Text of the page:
So, being here in Germany is my first true experience living in an apartment. I live in a traditional style of student apartment called a Wohngemeinschaft (living community) or WG for short. Given that this is a somewhat closed version of an apartment, seeing as how  it is specifically designed for students, there have still been quite a few things that are new to me.

1. Putzplan

The Putzplan is a schedule designed by the student housing service in order to fairly divide up the work that has to be done in the apartment. In my apartment, it means that every 3 weeks I have to clean half of the kitchen and my bathroom (since there are two bathrooms, and each person cleans the one they use) as well as take out the trash. This plan actually works very well, because it means that there are literally no question as to who is responsible for cleaning the common spaces and you pretty much know that come Monday morning, the kitchen will be nice and clean.

The Putzplan, for the entire year

The Putzplan, for the entire year

2. Rundfunkgebühr

So in Germany, there is a tax that each apartment pays to the public radio and television stations each month regardless of whether or not they have a television or radio (I currently have neither). But this funds the public news and television, which is also available online. It was a bit surprising at first to have to pay for this, but in the end, it actually made a lot of sense, especially because I regularly watch some of the public programs online.

3.Student village

Although Tübingen is already a city that consists of mainly students, the area that I live in is basically a student village. All of the dorms are located on a hill just outside of the city center. This means that you have to take the bus anytime you want to go to the university (there is an alternative walking path, but it is slightly less fun if it is rainy or really foggy). For me this was kind of a change of pace, but I actually like riding the bus a lot- it gives a natural break in the more hectic days of the week-so it turned out to be a pretty good deal.

4. Umwelttutor: A German RA

This is an extension of the Putzplan. When I first arrived, I assumed that my apartment would not have any sort of person that would come to check up on us, but as it turns out, a few months into things, we received a note from out so-called Umweltutorin or “environmental tutor.” The job of the Umwelttutorin is basically to make sure that everyone is taking care of their jobs in the Putzplan and to write us a note if we did something incorrectly. This person remains anonymous and simply comes into our kitchen and bathrooms to check that things are clean. I thought this was interesting, because it varies vastly from the RA position we know in the U.S. which is very much based on the American cultural importance of face-to-face contact and personal investment in others’ lives.  So this too, is a reflection of the so-called self-initiative (Eigeninitiative) that is at the heart of German culture. I was surprised at first, that the note that the Umweltutorin left didn’t contain her name, just an anonymous e-mail address written in very small print at the bottom. But since her job is merely to make sure that the trash gets emptied and the toilets get cleaned, it makes sense that her roll is more detached from the people living in our WG.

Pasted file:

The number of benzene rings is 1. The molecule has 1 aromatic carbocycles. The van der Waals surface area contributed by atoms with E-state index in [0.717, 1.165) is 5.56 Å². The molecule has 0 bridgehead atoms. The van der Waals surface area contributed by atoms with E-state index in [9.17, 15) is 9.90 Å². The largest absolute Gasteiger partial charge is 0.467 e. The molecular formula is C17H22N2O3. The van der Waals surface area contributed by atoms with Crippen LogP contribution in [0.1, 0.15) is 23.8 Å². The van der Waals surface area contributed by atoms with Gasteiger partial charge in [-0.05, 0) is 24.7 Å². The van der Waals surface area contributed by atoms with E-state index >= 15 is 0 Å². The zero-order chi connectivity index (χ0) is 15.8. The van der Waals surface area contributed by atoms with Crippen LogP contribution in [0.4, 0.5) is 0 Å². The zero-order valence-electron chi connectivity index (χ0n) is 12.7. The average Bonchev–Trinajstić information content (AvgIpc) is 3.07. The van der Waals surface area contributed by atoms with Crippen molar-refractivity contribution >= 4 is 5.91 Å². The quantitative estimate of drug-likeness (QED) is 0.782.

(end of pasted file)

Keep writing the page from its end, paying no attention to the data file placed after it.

An example of a note left by our Umwelttutorin

An example of a note left by our Umwelttutorin

4. Zetteln

“Zettel” is the German word for a note, and Zettel are an important part of living in a WG. They are a way to easily communicate information to your many roommates  without having to track them all down. It allows people to clarify things about cleaning, let express their annoyance with an occurrence in the kitchen or simply remind someone about taking out the trash per se. Zetteln are usually anonymous and not often talked about once they are hung up, but sometimes are signed. I think that the anonymity mostly seems less harsh, because it makes it more personal, and after time, it becomes easier to know who your flatmates are based on their handwriting.

The people who run the student housing even communicate with us on this same level from topics as everyday about sorting the trash properly or important like raising the water temperature due to state regulation.

A recent Zettel from our landlord about sorting trash.

A recent Zettel from our landlord about sorting trash.

Some of these points like the Putzplan, the Umwelttutorin and Zettel the made me think about the different modes of communication in German and American culture. Germans seem to prefer the written form of communication and Americans seem to prefer the verbal. I think that this has to do with the prevalence of gestures and facial expression and the indirect way of talking that many Americans use to communicate. Without a lot of these non-verbal cues, it is difficult to figure out exactly what the other person wants and exactly why. In the more direct style of talking that is more prevalent in Germany, it makes more sense to write things down, because there is less room for interpretation and it simplifies communication by allowing the recipient to always refer back to what has been said. The factor of anonymity also plays an interesting roll in the process as well. With the Umwelttutorin, there is simply no reason for her to tell us who is she is. She simply comes around to check something that we are supposed to have already done, so her job is to simply leave a note reinforcing the Putzplan that is already in place.

I am happy to have had the chance to live in this setting because it has given me a new perspective on my own communication and the communication styles of the people around me.

Bis bald!